Turning On Youth to Democracy
March 11, 2006
“Ssshh. Ssshh. Listen. Listen.”
En route from Springfield to the Classroom Law Project’s Annual Youth Summit in Portland, a van full of high school students had been clamoring for tunes, restless with the drone of the road and National Public Radio.
However, when commentary turned to Harriet Miers’ Supreme Court nomination, their chatter turned into rapt attention. A new generation of NPR listeners was born.
“In my heart of hearts, I always wanted to work with kids, to engage them and empower them to succeed,” says Barbara Rost, program director for the Classroom Law Project.
Incorporated in 1984, the nonprofit organization strives to preserve democracy by teaching it. Educators, lawyers, and civic leaders work with thousands of high school, middle school, and elementary students each year to demystify the legal system and to create informed and active citizens.
Ongoing programs include: We the People: The Citizen and the Constitution, which simulates congressional hearings; mock trial competitions at the regional, state, and national levels; Law Day workshops on issues such as forensics, hate crimes and terrorism, racial profiling, and religion in school; and the Youth Summit on legal or election issues.
The 2005 summit focused on the selection process for Supreme Court justices. When one of the attendees, a struggling student from an alternative high school, asked a question about the No Child Left Behind Act, Josh Carden, chief of staff for Oregon Senator Ron Wyden, asked for it in writing. He promised to have the senator pose the question to the nominee.
“At that moment, we changed a young man’s life,” says Rost.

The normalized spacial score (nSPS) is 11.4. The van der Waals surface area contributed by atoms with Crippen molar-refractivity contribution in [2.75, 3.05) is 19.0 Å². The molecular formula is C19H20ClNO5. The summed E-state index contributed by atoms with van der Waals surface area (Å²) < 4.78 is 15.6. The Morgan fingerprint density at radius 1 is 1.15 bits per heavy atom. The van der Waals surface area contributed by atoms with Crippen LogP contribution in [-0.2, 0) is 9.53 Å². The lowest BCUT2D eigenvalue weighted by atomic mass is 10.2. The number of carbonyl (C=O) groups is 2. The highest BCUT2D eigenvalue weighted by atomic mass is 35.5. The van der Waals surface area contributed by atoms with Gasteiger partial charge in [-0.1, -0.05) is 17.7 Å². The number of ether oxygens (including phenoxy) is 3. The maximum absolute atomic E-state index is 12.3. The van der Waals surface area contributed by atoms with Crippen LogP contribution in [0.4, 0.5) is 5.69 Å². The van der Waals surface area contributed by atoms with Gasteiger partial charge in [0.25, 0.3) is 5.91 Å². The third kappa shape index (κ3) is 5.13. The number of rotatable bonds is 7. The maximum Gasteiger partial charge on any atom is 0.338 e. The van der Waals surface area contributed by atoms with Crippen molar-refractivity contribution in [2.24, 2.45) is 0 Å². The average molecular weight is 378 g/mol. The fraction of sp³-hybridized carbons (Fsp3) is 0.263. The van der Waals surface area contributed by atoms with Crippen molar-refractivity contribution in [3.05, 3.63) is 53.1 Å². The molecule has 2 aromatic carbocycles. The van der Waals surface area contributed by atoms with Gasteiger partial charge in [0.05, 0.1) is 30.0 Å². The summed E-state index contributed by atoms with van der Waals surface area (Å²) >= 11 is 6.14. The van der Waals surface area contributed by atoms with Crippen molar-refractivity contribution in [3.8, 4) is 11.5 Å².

Rost joined the Classroom Law Project on a part-time basis in 1997, not long after she and husband Terry Rost, a middle school science teacher, adopted two young daughters from China.
Each morning, Rost puts her girls on the elementary school bus, works full tilt until it’s time to pick them up, then fits in weekend and evening hours as needed.
“Working less than full time has been a godsend to me and my family,” she says.
Previously, Rost was a field representative and account manager at Westlaw, an online legal library service, and also managed one of the company’s regional offices. From 1993 to 1996, she was an admissions coordinator at Lewis & Clark Law School.
Now at the Classroom Law Project, she works with a four-person staff plus hundreds of volunteers, many of whom are graduates of the law school. In the future, she hopes to expand the program to more communities, especially in rural Oregon.
“I could be making a lot of money working somewhere else,” says Rost. “But to me, money is not as important as the message.”
–by Pattie Pace